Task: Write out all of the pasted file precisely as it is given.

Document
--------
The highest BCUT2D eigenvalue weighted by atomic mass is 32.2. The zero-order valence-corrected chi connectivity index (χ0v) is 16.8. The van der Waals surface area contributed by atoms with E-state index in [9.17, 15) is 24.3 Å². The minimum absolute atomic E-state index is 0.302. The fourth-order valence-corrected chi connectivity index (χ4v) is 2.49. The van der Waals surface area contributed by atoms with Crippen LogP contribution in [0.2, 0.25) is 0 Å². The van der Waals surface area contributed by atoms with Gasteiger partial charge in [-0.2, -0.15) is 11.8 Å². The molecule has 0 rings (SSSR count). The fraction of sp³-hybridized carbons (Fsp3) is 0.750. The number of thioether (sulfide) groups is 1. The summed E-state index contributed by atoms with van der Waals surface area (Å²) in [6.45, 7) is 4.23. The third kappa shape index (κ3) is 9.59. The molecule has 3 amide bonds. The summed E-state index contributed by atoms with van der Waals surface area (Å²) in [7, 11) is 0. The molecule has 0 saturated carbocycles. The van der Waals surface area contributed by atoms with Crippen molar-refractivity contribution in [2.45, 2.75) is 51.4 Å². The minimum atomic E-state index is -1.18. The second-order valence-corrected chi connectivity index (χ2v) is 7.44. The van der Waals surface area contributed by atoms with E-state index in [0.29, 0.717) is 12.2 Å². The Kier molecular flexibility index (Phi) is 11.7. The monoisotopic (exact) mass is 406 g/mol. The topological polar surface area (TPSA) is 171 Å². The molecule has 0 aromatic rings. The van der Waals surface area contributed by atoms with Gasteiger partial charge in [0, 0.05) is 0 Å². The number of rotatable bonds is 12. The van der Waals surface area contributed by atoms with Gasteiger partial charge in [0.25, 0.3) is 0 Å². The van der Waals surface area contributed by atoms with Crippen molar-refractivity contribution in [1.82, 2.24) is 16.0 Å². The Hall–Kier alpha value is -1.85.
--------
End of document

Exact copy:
The highest BCUT2D eigenvalue weighted by atomic mass is 32.2. The zero-order valence-corrected chi connectivity index (χ0v) is 16.8. The van der Waals surface area contributed by atoms with E-state index in [9.17, 15) is 24.3 Å². The minimum absolute atomic E-state index is 0.302. The fourth-order valence-corrected chi connectivity index (χ4v) is 2.49. The van der Waals surface area contributed by atoms with Crippen LogP contribution in [0.2, 0.25) is 0 Å². The van der Waals surface area contributed by atoms with Gasteiger partial charge in [-0.2, -0.15) is 11.8 Å². The molecule has 0 rings (SSSR count). The fraction of sp³-hybridized carbons (Fsp3) is 0.750. The number of thioether (sulfide) groups is 1. The summed E-state index contributed by atoms with van der Waals surface area (Å²) in [6.45, 7) is 4.23. The third kappa shape index (κ3) is 9.59. The molecule has 3 amide bonds. The summed E-state index contributed by atoms with van der Waals surface area (Å²) in [7, 11) is 0. The molecule has 0 saturated carbocycles. The van der Waals surface area contributed by atoms with Crippen molar-refractivity contribution in [2.45, 2.75) is 51.4 Å². The minimum atomic E-state index is -1.18. The second-order valence-corrected chi connectivity index (χ2v) is 7.44. The van der Waals surface area contributed by atoms with E-state index in [0.29, 0.717) is 12.2 Å². The Kier molecular flexibility index (Phi) is 11.7. The monoisotopic (exact) mass is 406 g/mol. The topological polar surface area (TPSA) is 171 Å². The molecule has 0 aromatic rings. The van der Waals surface area contributed by atoms with Gasteiger partial charge in [0, 0.05) is 0 Å². The number of rotatable bonds is 12. The van der Waals surface area contributed by atoms with Gasteiger partial charge in [0.25, 0.3) is 0 Å². The van der Waals surface area contributed by atoms with Crippen molar-refractivity contribution in [1.82, 2.24) is 16.0 Å². The Hall–Kier alpha value is -1.85.